Here's what you need to know...
- Make the glute-ham raise more effective by changing the pivot point from your thighs to the knees to increase muscle activation.
- Increase the difficulty of the glute-ham raise by lowering yourself for a 10-count and following it up with 6-8 full reps.
- Do rebound glute-ham raises by violently contracting your hamstrings to pull yourself back up to the start position.
- Post activation potentiation (PAP) increases power and explosiveness. Take advantage of it by pairing rebound glute-ham raises with Romanian deadlifts.
Maximum Muscle Activation
The hamstrings are the most undervalued and underdeveloped muscles in the body.
Whether you're a weekend warrior or a competitive athlete, your ability to perform explosively and avoid injury will primarily be dictated by how powerful, strong, and well-conditioned your hamstrings are.
Muscle activation is key to increasing the size, strength, and power of the hamstrings. Research has shown that glute-ham raises (along with Romanian deadlifts or RDLs) facilitate the most muscle activation, but the true magic is in how you do them.
Tip 1 – Make Glute-Ham Raises Even Harder
By changing the dynamics of the glute-ham raise and the location of the pivot, we can affect the degree of mechanical advantage, making the exercise easier or harder.
Traditional glute ham machines use the middle of the thigh as a pivot and a first-class lever to increase the mechanical advantage of the movement. This version requires less muscle activation.
A hybrid glute ham machine, on the other hand, starts as a first-class lever to provide just enough mechanical advantage to start the movement.
As the glute-ham raise is performed, the pivot moves from the thigh to the knee, creating a third-class lever decreasing the mechanical advantage, which requires significantly more muscle activation to complete the movement.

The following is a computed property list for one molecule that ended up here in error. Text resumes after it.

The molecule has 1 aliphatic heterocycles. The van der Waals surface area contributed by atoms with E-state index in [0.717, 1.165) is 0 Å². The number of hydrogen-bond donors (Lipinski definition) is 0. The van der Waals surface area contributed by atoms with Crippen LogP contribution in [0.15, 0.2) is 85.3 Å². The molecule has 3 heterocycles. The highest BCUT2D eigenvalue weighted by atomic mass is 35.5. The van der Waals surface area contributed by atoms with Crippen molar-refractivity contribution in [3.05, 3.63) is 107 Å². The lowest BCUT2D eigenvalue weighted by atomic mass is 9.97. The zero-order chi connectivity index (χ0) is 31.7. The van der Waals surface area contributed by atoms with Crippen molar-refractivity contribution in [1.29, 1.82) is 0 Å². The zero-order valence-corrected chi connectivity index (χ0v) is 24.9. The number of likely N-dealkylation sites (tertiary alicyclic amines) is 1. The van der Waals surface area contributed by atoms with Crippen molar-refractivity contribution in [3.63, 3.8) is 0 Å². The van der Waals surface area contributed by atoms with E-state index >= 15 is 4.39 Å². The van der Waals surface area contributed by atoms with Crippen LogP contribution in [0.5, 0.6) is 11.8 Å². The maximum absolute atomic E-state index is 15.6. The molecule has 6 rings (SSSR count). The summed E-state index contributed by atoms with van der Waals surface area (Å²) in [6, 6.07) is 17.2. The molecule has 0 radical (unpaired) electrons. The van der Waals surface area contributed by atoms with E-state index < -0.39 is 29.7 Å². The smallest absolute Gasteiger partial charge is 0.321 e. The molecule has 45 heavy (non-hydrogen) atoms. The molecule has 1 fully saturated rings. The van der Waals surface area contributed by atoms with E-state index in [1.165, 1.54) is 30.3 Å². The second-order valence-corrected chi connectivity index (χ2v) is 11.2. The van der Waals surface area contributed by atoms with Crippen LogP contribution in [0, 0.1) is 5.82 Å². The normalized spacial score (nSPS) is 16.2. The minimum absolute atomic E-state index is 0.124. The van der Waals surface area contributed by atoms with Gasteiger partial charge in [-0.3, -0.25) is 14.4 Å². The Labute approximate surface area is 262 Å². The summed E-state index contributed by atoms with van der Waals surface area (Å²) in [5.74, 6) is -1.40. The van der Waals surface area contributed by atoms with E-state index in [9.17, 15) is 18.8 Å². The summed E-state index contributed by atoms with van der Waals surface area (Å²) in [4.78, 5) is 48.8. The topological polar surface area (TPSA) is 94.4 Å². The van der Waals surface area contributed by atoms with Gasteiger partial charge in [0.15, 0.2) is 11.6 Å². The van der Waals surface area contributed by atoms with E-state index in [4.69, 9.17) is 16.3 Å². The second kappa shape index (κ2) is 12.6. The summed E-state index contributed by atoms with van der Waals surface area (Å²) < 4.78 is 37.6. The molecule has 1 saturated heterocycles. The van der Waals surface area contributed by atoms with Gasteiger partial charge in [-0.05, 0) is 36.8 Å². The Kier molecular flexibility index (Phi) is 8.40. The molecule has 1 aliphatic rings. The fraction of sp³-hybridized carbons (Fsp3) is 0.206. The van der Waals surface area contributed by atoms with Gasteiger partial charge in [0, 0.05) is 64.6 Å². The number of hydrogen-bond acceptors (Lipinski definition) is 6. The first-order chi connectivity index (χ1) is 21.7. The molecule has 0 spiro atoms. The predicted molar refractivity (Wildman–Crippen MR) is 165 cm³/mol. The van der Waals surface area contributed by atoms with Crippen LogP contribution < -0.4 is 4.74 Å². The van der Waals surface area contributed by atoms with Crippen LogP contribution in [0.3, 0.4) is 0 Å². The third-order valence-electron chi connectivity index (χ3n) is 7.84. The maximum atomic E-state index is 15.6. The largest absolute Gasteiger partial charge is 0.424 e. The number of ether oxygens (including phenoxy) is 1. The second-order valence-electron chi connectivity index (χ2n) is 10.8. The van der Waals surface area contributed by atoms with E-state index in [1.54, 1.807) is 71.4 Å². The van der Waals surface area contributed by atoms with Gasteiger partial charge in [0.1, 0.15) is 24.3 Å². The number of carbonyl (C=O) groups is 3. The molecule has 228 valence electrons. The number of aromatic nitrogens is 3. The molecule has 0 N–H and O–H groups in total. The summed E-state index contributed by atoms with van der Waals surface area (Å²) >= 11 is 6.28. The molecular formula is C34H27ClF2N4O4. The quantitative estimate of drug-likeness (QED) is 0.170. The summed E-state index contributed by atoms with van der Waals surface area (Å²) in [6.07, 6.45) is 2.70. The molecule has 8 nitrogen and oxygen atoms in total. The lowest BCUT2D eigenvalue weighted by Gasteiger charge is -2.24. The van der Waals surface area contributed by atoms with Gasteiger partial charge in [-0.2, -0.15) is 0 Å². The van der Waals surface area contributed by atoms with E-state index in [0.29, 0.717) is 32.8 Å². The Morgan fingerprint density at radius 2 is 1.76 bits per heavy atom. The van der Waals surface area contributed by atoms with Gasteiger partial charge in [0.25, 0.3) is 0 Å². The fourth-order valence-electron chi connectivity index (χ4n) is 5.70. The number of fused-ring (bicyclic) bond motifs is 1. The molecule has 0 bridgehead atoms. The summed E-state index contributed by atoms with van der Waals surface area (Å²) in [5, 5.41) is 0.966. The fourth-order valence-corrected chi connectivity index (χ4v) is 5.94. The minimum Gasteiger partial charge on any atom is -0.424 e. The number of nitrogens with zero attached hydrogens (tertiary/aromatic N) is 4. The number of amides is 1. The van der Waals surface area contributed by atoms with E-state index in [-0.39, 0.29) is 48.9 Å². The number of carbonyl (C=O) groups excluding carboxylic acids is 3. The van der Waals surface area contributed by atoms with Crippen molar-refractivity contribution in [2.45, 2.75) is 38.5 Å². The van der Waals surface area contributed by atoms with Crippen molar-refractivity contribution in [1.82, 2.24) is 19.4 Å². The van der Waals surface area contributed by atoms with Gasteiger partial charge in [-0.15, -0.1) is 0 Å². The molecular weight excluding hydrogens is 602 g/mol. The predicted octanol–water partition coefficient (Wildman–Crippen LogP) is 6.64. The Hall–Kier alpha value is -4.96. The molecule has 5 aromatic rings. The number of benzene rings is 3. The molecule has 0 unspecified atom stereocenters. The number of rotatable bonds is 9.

More muscle activation equals bigger, stronger, and more powerful hamstrings.
Chances are your gym doesn't have a hybrid glute ham machine. You'll need to make do by simply adjusting the conventional glute-ham raise by moving the footrests closer to the supportive pad, which will force you to take a "higher" position.
One warning, though, this position might cause considerable discomfort to the area just above your knees (there's less muscle there) so you might want to fold up a yoga mat and place it between your knees and the pad for some extra cushioning.
Tip 2 – Use Slow Negatives
Muscles are approximately 40% percent stronger during eccentric contractions - when you lower your body on the GHR - than during concentric contractions when you pull yourself up. So start at the top of the glute-ham raise and lower yourself to a 10-count at a consistent pace.
Once you come within a few degrees of extension, do 6-8 full range-of-motion reps. If you're feeling strong, repeat that sequence. If you're feeling super strong, repeat the sequence again!
Tip 3 – Add a Plyometric-Like Movement
Plyometrics are effective because they take advantage of the stretch-shortening cycle (SSC).
Organs at the insertion points of muscles leading into tendons sense the rate and magnitude of a stretch on a muscle. When a violent stretch is detected, muscles respond by producing more force than they'd be able to during either a concentric or eccentric movement.
To take advantage of this phenomenon, incorporate a rebound glute-ham raise.
Starting at the top of the glute-ham raise movement, completely relax your hamstrings, and allow gravity to pull your body down and forward. When you come within a few degrees of extension, violently contract your hamstrings and pull yourself back to the top/start of the movement as quickly as possible.
In general, stick to sets of 6 reps or less.
Effectively performing the rebound glute-ham raise movement requires an excellent mind-muscle connection. This movement is generally reserved for more advanced athletes because it requires a high level of neuromuscular control.
Tip 4 – Pair Exercises
Pairing rebound glute-ham raises with exercises like RDLs takes advantage of a principle known as Post Activation Potentiation, or PAP, which allows you to perform movements even more explosively.
For example, research has shown that we can improve our jump height if we perform heavy back squats before jumping. The combination of heavy resistance training and a plyometric movement leads to greater improvements than either component performed on its own.
The great thing about the PAP response is that it lasts approximately 4 minutes, with the effect disappearing completely after 16 minutes.
To take advantage of PAP, do a set of 6 rebound glute-ham raises and then, within a couple of minutes, follow them up with a set of 8-10 RDLs.
More isn't always better with plyometrics. A day a week will probably work as well as 2 or 4 days a week.